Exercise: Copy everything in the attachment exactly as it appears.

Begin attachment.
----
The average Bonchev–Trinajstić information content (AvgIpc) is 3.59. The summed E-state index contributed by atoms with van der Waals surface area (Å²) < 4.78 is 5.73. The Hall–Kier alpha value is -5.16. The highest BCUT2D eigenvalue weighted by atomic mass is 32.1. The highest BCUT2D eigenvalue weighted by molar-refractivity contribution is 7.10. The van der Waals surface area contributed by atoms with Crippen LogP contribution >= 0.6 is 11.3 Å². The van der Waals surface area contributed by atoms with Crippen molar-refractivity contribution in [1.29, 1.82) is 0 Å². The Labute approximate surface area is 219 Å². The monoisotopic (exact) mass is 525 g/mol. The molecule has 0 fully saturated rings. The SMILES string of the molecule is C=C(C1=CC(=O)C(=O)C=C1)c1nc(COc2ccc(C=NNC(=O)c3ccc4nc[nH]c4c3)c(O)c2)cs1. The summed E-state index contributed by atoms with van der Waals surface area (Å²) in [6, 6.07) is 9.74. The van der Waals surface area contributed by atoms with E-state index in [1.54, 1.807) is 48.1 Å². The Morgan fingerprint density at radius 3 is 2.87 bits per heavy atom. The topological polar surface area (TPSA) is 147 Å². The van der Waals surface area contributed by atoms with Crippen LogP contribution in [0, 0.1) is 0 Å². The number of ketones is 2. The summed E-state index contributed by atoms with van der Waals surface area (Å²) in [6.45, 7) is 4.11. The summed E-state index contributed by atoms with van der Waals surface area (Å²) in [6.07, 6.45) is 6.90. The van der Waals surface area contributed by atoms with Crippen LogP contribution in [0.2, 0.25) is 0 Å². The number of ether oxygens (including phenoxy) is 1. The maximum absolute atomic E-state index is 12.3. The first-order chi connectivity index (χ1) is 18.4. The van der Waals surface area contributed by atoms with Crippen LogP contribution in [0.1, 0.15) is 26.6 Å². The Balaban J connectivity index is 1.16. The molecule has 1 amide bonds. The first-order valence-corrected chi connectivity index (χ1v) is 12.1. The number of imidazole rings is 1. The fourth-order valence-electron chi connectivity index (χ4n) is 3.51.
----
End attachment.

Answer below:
The average Bonchev–Trinajstić information content (AvgIpc) is 3.59. The summed E-state index contributed by atoms with van der Waals surface area (Å²) < 4.78 is 5.73. The Hall–Kier alpha value is -5.16. The highest BCUT2D eigenvalue weighted by atomic mass is 32.1. The highest BCUT2D eigenvalue weighted by molar-refractivity contribution is 7.10. The van der Waals surface area contributed by atoms with Crippen LogP contribution >= 0.6 is 11.3 Å². The van der Waals surface area contributed by atoms with Crippen molar-refractivity contribution in [1.29, 1.82) is 0 Å². The Labute approximate surface area is 219 Å². The monoisotopic (exact) mass is 525 g/mol. The molecule has 0 fully saturated rings. The SMILES string of the molecule is C=C(C1=CC(=O)C(=O)C=C1)c1nc(COc2ccc(C=NNC(=O)c3ccc4nc[nH]c4c3)c(O)c2)cs1. The summed E-state index contributed by atoms with van der Waals surface area (Å²) in [6, 6.07) is 9.74. The van der Waals surface area contributed by atoms with E-state index in [1.54, 1.807) is 48.1 Å². The Morgan fingerprint density at radius 3 is 2.87 bits per heavy atom. The topological polar surface area (TPSA) is 147 Å². The van der Waals surface area contributed by atoms with Crippen LogP contribution in [0, 0.1) is 0 Å². The number of ketones is 2. The summed E-state index contributed by atoms with van der Waals surface area (Å²) in [6.45, 7) is 4.11. The summed E-state index contributed by atoms with van der Waals surface area (Å²) in [6.07, 6.45) is 6.90. The van der Waals surface area contributed by atoms with Crippen LogP contribution in [0.2, 0.25) is 0 Å². The number of ether oxygens (including phenoxy) is 1. The maximum absolute atomic E-state index is 12.3. The first-order chi connectivity index (χ1) is 18.4. The van der Waals surface area contributed by atoms with Crippen LogP contribution in [0.1, 0.15) is 26.6 Å². The Balaban J connectivity index is 1.16. The molecule has 1 amide bonds. The first-order valence-corrected chi connectivity index (χ1v) is 12.1. The number of imidazole rings is 1. The fourth-order valence-electron chi connectivity index (χ4n) is 3.51.